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Myoclonic Twitch
Myoclonus is a brief, involuntary twitching of a muscle or a group of muscles. It describes a medical sign and, generally, is not a diagnosis of a disease. These myoclonic twitches, jerks, or seizures are usually caused by sudden muscle contractions (positive myoclonus) or brief lapses of contraction (negative myoclonus). The most common circumstance under which they occur is while falling asleep (hypnic jerk). Myoclonic jerks occur in healthy persons and are experienced occasionally by everyone. However, when they appear with more persistence and become more widespread they can be a sign of various neurological disorders. Hiccups are a kind of myoclonic jerk specifically affecting the diaphragm. When a spasm is caused by another person it is known as a provoked spasm. Shuddering attacks in babies fall in this category. Myoclonic jerks may occur alone or in sequence, in a pattern or without pattern. They may occur infrequently or many times each minute
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Specialty (medicine)
A specialty, or speciality, in medicine is a branch of medical practice. After completing medical school, physicians or surgeons usually further their medical education in a specific specialty of medicine by completing a multiple year residency to become a medical specialist.[1]Contents1 History of medical specialization 2 Classification of medical specialization 3 Specialties that are common worldwide 4 List of specialties recognized in the European Union and European Economic Area 5 List of North American medical specialties and others 6 Physician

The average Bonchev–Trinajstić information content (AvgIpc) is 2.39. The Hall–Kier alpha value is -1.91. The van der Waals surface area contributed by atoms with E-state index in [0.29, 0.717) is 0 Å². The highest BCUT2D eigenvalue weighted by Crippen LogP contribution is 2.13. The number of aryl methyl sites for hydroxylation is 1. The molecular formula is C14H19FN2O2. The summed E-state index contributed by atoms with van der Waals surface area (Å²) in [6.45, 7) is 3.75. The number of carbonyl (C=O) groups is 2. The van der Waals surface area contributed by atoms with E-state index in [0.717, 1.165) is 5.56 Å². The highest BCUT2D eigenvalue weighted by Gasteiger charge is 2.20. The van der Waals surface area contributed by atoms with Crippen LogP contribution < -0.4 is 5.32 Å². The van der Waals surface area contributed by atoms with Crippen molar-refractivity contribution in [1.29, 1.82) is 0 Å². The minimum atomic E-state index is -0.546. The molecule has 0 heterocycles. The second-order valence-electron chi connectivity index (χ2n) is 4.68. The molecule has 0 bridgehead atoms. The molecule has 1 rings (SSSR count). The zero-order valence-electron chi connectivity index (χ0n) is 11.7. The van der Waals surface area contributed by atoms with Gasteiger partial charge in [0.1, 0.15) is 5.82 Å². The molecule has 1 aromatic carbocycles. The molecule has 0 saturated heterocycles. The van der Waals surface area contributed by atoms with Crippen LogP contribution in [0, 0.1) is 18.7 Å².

Physician
compensation 7 Specialties by country7.1 Australia and New Zealand 7.2 Canada 7.3 Germany 7.4 India 7.5 United States 7.6 Specialty and Physician
Physician
Location8 Other uses 9 Training 10 Satisfaction 11 See also 12 ReferencesHistory of medical specialization[edit] To a certain extent, medical practitioners have always been specialized
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Diaphragmatic Breathing
Diaphragmatic breathing, or deep breathing, is breathing that is done by contracting the diaphragm, a muscle located horizontally between the thoracic cavity and abdominal cavity. Air enters the lungs and the chest rises and the belly expands during this type of breathing. Diaphragmatic breathing
Diaphragmatic breathing
is also known scientifically as eupnea, which is a natural and relaxed form of breathing in all mammals. Eupnea occurs in mammals whenever they are in a state of relaxation, i.e. when there is no clear and present danger in their environment.Contents1 Explanation 2 In complementary and alternative medicine 3 Relation to yoga and meditation 4 Benefits 5 Relation to music 6 See also 7 Notes 8 References 9 External links9.1 CAM therapy suggestionsExplanation[edit] According to the National Center for Complementary and Integrative Health, "12.7 percent of American adults [have] used deep-breathing exercises..
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Electric Shock
Electrical injury
Electrical injury
is a physiological reaction caused by electric current passing through the (human) body.[1] Electric shock
Electric shock
occurs upon contact of a (human) body part with any source of electricity that causes a sufficient magnitude of current to pass through the victim's flesh, viscera or hair. Physical contact with energized wiring or devices is the most common cause of an electric shock. In cases of exposure to high voltages, such as on a power transmission tower, physical contact with energized wiring or objects may not be necessary to cause electric shock, as the voltage may be sufficient to "jump" the air gap between the electrical device and the victim. The injury related to electric shock depends on the magnitude of the current. [2] Very small currents may be imperceptible or produce a light tingling sensation
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Reflex Epilepsy